Doha 2030 Asian Games Bid Delegation In Muscat Releases Key Legacy Programs

Representatives of Doha’s 2030 Asian Games bid are on the ground in Oman after a high-profile delegation arrived in capital Muscat Friday ahead of the final host city election by the Olympic Council of Asia (OCA).

(Image: Doha 2030)

Included in the Qatari delegation are athletes, sports administrators, journalists and other key personnel who will attend meetings to campaign and prepare for a final presentation before Wednesday’s (December 16) vote.

Doha’s only rival is neighboring Saudi Arabia’s capital Riyadh that is vying to stage its first-ever Asian Games; Doha already hosted the second largest international multi-sport event in 2006.  The Riyadh team arrived in Muscat over the weekend.

Doha’s bid is entering the final hours in a sprint, releasing details of further corporate partner support and more encouraging legacy plans for the project that is being described as a national priority and a “gateway to a brighter future for Asian sport.”

This week the bid committee name-dropped leading international corporate partners Qatar Airways, beIN, Qatar Foundation, Aspire Academy, and Ooredoo to underline the credibility of the bid and the expertise behind the project.

The Qatar Foundation has been positioned as a key driver behind the organization of the possible Games.  The Foundation is home to top educational institutions and sport facilities and will help steer the organization committee towards goals that will benefit the Asian Olympic family.

On Monday the bid released further details of its legacy program that it plans to launch next year, nine years ahead of the Games’ proposed opening ceremony.  Dubbed “Project Legacy 21”, the series of programs will be designed to meet the immediate and long-term needs of Asia’s National Olympic Committee’s (NOCs).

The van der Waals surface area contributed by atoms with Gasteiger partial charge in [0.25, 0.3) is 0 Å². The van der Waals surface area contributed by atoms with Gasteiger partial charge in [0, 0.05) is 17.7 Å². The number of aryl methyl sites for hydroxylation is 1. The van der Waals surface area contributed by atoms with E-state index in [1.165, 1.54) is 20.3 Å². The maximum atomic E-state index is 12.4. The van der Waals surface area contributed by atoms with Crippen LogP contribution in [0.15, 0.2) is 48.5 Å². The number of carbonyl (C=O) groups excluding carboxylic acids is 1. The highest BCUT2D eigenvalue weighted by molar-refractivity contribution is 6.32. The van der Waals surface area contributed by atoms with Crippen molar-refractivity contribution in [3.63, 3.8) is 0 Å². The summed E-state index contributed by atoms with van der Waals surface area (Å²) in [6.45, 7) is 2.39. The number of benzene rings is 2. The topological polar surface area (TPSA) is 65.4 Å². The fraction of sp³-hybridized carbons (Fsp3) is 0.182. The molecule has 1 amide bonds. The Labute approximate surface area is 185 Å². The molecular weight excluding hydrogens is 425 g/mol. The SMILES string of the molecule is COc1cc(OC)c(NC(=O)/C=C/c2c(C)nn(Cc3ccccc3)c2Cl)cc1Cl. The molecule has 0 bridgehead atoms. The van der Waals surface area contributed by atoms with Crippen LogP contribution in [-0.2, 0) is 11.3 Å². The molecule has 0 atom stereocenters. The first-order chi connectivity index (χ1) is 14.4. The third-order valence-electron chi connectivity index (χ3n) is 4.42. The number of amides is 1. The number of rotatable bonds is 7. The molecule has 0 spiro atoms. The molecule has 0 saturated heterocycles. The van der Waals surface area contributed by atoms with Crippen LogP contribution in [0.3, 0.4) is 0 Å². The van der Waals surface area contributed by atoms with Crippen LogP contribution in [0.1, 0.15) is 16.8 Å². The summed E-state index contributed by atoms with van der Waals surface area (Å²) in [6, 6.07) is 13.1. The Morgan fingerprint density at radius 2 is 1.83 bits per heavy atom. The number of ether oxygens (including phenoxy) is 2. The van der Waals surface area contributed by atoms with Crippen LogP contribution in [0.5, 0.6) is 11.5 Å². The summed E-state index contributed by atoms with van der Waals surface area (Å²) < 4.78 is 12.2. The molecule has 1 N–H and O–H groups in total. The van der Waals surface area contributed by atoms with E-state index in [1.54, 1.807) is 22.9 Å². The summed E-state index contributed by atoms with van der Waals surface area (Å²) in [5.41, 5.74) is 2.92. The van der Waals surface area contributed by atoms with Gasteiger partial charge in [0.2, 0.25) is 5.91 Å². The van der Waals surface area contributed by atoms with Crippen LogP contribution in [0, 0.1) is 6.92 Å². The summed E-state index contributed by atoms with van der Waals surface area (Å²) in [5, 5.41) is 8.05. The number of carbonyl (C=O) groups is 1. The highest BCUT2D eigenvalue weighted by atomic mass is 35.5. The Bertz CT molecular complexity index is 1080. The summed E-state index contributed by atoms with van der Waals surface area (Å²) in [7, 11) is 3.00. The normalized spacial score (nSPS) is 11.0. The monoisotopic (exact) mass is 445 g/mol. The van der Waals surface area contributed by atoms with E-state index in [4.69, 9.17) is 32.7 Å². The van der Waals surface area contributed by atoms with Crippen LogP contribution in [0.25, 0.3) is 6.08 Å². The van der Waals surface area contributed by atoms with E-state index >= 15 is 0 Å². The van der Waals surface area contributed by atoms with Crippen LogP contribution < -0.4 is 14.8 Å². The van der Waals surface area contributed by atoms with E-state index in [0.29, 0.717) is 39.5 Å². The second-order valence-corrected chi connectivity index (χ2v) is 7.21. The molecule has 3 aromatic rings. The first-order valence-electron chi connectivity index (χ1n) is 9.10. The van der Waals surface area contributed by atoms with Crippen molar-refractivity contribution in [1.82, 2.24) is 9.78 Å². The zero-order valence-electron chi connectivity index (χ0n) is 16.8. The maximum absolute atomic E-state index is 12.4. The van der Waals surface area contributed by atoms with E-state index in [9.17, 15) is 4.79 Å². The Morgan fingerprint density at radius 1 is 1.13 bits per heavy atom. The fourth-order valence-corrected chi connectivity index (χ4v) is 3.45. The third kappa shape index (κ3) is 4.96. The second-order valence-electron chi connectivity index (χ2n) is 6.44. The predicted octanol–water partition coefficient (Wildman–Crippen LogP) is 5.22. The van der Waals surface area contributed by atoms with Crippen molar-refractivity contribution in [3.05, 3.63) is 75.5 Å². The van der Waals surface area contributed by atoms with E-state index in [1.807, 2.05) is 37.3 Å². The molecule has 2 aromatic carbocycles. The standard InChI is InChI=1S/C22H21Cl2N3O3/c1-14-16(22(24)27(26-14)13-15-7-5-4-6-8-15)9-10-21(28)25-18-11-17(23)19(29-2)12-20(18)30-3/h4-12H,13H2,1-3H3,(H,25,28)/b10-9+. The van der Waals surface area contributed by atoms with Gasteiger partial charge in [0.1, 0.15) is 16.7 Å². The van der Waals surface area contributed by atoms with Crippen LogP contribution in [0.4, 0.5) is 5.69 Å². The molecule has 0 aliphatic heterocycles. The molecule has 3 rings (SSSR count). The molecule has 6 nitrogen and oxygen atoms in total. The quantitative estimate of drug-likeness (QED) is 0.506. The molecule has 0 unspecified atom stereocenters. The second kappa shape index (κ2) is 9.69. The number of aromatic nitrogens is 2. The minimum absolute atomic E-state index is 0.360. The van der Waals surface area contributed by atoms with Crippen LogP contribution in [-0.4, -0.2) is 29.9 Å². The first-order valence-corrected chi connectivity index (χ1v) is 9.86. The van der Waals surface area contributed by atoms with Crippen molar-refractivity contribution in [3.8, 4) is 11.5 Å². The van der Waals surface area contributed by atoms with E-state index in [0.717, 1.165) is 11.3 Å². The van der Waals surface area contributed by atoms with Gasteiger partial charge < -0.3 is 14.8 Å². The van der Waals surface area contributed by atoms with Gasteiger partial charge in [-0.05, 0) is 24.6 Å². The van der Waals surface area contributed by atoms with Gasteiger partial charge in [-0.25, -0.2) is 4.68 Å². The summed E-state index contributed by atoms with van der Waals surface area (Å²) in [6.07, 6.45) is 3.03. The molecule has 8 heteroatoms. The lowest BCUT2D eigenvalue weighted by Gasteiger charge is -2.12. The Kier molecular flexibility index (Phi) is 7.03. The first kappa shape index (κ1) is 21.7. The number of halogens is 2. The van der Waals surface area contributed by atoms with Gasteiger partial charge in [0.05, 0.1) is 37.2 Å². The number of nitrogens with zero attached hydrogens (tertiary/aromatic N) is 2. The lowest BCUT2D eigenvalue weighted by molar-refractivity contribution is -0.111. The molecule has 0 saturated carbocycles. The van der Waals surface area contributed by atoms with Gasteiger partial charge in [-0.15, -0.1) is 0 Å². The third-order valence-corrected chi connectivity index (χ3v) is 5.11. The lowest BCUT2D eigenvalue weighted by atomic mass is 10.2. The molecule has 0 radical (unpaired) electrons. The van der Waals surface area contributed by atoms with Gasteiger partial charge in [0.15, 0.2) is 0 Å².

The bid claims that with most Games infrastructure already in place as past legacy from the Doha 2006 Games and the upcoming 2022 FIFA World Cup, organizers can instead focus more resources on delivering its robust legacy program.

As part of the program, corporate partner Aspire Academy will collaborate with Asia’s NOCs to provide knowledge transfer and training opportunities to athletes and personnel across Asia.  Doha 2030 also hoped to develop sub-regional training hubs to benefit elite athletes across the continent.

Project Legacy 21 promises to deliver training camps, a cultural program three years ahead of the Games, a youth camp with participants from each NOC, educational and training opportunities and subsidies to support teams travel and accommodation costs for eligible athletes.

A “Stars of Asia Program” will “develop future ambassadors for sport in Asia by collaborating with all Asian NOCs to invite 90 bright individuals of diverse Asian cultures to take up a full scholarship in Qatar,” a Doha 2030 statement claimed.

Doha 2030 Chair HE Sheikh Joaan said “the role that the Asian Games can play in inspiring hope and celebrating our continent’s diversity is more important now than ever than ever before. Through Project Legacy 21, we aim to leverage Doha’s unique position and deliver meaningful legacy benefits to all of Asia, starting from 2021.

“All Asian NOCs are facing challenges in our countries and as an OCA family we have a responsibility to offer help and support to one another.

“That is why we are ready to share all our time, knowledge and infrastructure, with our Asian brothers and sisters to help them prepare their strongest ever teams for an Asian Games, overcome and build for a brighter future.”

Doha 2030 Asian Games Bit Committee CEO and the secretary general of Qatar Olympic Committee HE Jassim Albuenain said in a statement Monday “[Doha] …is a city where different cultures live side by side in harmony and friendship; where tradition meets modernity and where nature meets human innovation. Doha 2030 would ensure that the special moments the OCA family enjoy in 2030 would go beyond competitions and would be part of the everyday experiences of living in our magical and inclusive city.

For safety reasons amid the COVID-19 pandemic, the host city vote during the OCA’s 39th General Assembly will be conducted online.

A senior producer and award-winning journalist covering Olympic bid business as founder of as well as providing freelance support for print and Web publications around the world. Robert Livingstone is a member of the Olympic Journalists Association and the International Society of Olympic Historians.

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